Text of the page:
Why, yes, 2015 has brought it's shares of struggles. But there was good stuff too.

I met this amazing group of women (my Tribe) that I talk to daily. I gained this ridiculous sense of self confidence and motivation. I became a Warrior Mom with Postpartum Progress and connected with other recovering and recovered mamas. I learned what unconditional love was through my recovery; my heart no longer hurts when I look at my daughter, but swells up with immense happiness and love for her. Because of her, I have found peace in the events that have happened over the course of the year and learned that it is not always about forgiving others, but about forgiving yourself and relieving the burden we tend to carry with us.

I don't have any goals for 2016. I don't think I need to make any. I don't think a date on a calendar should set the precedent for change to be a better person. I'm pretty sure no year could be more challenging or trying than this one, and I am ready to put that behind me. There are days I still struggle. I consider myself recovered now, but I am not cured. I am determined to focus on me, my family and my career, instead of living up to some unrealistic goal for myself that I must achieve within 365 days or else I will have failed the whole year. No.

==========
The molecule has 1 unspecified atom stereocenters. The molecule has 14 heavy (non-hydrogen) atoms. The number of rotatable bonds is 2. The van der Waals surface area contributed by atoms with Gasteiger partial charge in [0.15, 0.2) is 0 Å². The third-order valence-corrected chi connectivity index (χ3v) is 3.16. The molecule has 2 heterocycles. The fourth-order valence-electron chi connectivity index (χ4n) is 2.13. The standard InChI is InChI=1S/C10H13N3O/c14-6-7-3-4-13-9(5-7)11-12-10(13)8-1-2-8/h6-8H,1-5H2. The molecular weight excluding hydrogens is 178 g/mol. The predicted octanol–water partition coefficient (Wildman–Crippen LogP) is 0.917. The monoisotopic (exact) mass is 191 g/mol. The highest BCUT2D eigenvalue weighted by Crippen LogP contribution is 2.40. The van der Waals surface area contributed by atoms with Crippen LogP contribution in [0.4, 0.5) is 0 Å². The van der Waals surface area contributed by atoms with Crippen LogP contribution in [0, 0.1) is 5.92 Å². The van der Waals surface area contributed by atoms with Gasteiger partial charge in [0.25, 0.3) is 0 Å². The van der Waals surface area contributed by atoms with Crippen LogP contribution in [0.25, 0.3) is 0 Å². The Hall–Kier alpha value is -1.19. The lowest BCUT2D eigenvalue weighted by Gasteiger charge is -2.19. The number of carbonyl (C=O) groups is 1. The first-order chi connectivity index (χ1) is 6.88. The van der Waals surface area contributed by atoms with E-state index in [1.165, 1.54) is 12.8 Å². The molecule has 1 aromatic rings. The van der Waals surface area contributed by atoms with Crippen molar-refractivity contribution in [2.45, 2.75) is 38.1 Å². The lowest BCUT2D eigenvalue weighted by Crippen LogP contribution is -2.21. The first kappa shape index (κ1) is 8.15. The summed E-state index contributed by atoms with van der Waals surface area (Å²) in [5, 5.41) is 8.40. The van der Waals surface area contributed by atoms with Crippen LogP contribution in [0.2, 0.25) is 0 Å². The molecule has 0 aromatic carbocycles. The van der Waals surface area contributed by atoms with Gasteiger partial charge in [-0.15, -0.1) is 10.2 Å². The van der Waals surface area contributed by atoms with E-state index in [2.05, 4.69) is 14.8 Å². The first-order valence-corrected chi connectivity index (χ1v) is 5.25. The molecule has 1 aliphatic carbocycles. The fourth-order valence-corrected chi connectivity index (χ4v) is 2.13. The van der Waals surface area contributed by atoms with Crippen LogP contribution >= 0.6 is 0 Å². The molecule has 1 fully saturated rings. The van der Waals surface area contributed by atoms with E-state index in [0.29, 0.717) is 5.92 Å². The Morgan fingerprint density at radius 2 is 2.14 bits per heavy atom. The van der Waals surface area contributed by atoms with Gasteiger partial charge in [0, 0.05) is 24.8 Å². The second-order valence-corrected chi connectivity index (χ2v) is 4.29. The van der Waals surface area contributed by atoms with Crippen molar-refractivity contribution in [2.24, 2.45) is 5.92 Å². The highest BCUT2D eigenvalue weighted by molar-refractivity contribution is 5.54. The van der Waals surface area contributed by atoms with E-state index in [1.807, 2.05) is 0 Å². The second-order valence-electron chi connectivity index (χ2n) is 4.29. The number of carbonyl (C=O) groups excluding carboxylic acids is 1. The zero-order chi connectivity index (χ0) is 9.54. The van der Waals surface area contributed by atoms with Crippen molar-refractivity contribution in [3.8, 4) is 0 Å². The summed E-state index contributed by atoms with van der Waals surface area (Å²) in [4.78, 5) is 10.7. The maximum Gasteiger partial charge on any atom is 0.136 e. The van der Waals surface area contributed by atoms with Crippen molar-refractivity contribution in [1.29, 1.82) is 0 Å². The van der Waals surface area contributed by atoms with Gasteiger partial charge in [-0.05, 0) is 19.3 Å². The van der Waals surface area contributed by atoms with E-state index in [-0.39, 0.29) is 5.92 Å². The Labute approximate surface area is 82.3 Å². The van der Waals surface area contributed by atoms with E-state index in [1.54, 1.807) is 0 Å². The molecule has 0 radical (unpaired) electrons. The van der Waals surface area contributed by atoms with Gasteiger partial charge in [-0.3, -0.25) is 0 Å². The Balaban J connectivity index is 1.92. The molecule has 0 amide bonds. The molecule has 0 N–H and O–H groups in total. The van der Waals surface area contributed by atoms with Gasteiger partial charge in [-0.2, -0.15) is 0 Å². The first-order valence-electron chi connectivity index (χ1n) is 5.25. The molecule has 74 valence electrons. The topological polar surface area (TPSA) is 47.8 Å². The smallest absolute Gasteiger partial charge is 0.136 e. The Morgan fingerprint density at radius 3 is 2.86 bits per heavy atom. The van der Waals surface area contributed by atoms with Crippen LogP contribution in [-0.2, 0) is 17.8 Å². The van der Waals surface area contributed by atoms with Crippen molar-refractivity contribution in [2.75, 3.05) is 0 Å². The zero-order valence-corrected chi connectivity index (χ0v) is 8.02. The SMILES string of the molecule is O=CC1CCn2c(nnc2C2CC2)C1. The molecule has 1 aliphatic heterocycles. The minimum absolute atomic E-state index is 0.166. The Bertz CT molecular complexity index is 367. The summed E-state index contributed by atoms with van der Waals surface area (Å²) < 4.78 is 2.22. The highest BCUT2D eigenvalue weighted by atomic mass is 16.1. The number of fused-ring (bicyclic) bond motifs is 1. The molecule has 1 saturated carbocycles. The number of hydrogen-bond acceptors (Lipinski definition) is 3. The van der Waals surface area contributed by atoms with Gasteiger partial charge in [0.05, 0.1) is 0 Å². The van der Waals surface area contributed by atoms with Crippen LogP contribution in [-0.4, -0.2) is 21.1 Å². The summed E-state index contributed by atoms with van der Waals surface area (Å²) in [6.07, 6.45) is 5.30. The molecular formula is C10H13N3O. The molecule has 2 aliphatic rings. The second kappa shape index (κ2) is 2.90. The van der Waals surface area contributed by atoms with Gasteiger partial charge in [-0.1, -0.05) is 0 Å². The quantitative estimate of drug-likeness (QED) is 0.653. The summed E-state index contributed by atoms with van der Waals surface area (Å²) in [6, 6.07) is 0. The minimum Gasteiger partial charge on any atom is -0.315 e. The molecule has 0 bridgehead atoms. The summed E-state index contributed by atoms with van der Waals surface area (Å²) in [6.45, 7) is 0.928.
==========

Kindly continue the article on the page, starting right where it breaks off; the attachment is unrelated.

What I can promise you though, is that I will never again let something rob me of the time I have here in the way that PPD did. I will not take for granted the people in my life I care about. I will never suffer in silence again, refusing to ask for help because of fear. I will trust that those I am closest to in my life have my best interest in mind and will not judge me. I will experience everything I can, take chances, and make a difference. I will be thankful for my recovery and strive to feel joy in each day.

And with that, I am not just saying goodbye to 2015, but I am bidding farewell to PPD: your place is in 2015, and in 2015 you shall stay.